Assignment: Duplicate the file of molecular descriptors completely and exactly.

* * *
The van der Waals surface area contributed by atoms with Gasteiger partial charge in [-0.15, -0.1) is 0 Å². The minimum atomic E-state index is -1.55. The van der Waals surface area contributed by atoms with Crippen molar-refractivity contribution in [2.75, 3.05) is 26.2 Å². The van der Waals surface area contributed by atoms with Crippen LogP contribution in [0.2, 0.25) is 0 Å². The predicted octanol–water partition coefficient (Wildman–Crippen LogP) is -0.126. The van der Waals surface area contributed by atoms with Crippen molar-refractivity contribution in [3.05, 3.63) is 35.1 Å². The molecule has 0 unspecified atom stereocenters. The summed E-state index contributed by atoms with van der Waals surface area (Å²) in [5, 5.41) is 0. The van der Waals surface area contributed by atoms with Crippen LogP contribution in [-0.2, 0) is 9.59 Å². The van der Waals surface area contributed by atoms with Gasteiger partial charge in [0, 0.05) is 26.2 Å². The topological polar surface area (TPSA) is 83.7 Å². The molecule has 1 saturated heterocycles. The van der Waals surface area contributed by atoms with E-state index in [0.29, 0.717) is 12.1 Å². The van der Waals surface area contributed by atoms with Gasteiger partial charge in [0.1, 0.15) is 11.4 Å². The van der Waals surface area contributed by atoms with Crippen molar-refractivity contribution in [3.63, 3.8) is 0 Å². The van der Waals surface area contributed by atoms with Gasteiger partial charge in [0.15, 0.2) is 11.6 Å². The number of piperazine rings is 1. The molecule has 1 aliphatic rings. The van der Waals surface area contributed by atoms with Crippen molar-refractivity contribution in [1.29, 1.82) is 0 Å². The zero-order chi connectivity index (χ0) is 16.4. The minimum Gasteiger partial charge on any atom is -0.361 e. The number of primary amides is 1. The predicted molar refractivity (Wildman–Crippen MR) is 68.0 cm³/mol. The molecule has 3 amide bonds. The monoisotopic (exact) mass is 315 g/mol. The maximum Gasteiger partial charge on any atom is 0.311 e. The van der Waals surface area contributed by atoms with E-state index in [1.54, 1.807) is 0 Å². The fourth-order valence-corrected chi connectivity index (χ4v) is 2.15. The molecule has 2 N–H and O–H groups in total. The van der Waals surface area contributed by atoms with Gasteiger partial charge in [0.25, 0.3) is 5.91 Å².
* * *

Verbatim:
The van der Waals surface area contributed by atoms with Gasteiger partial charge in [-0.15, -0.1) is 0 Å². The minimum atomic E-state index is -1.55. The van der Waals surface area contributed by atoms with Crippen molar-refractivity contribution in [2.75, 3.05) is 26.2 Å². The van der Waals surface area contributed by atoms with Crippen LogP contribution in [0.2, 0.25) is 0 Å². The predicted octanol–water partition coefficient (Wildman–Crippen LogP) is -0.126. The van der Waals surface area contributed by atoms with Crippen molar-refractivity contribution in [3.05, 3.63) is 35.1 Å². The molecule has 0 unspecified atom stereocenters. The summed E-state index contributed by atoms with van der Waals surface area (Å²) in [5, 5.41) is 0. The van der Waals surface area contributed by atoms with Crippen LogP contribution in [-0.2, 0) is 9.59 Å². The van der Waals surface area contributed by atoms with Gasteiger partial charge in [0, 0.05) is 26.2 Å². The topological polar surface area (TPSA) is 83.7 Å². The molecule has 1 saturated heterocycles. The van der Waals surface area contributed by atoms with E-state index in [0.29, 0.717) is 12.1 Å². The van der Waals surface area contributed by atoms with Gasteiger partial charge in [0.1, 0.15) is 11.4 Å². The van der Waals surface area contributed by atoms with Crippen molar-refractivity contribution in [3.63, 3.8) is 0 Å². The van der Waals surface area contributed by atoms with Gasteiger partial charge in [0.15, 0.2) is 11.6 Å². The number of piperazine rings is 1. The molecule has 1 aliphatic rings. The van der Waals surface area contributed by atoms with Crippen molar-refractivity contribution in [1.29, 1.82) is 0 Å². The zero-order chi connectivity index (χ0) is 16.4. The minimum Gasteiger partial charge on any atom is -0.361 e. The number of primary amides is 1. The predicted molar refractivity (Wildman–Crippen MR) is 68.0 cm³/mol. The molecule has 3 amide bonds. The monoisotopic (exact) mass is 315 g/mol. The maximum Gasteiger partial charge on any atom is 0.311 e. The van der Waals surface area contributed by atoms with E-state index in [1.54, 1.807) is 0 Å². The fourth-order valence-corrected chi connectivity index (χ4v) is 2.15. The molecule has 2 N–H and O–H groups in total. The van der Waals surface area contributed by atoms with Gasteiger partial charge in [0.25, 0.3) is 5.91 Å².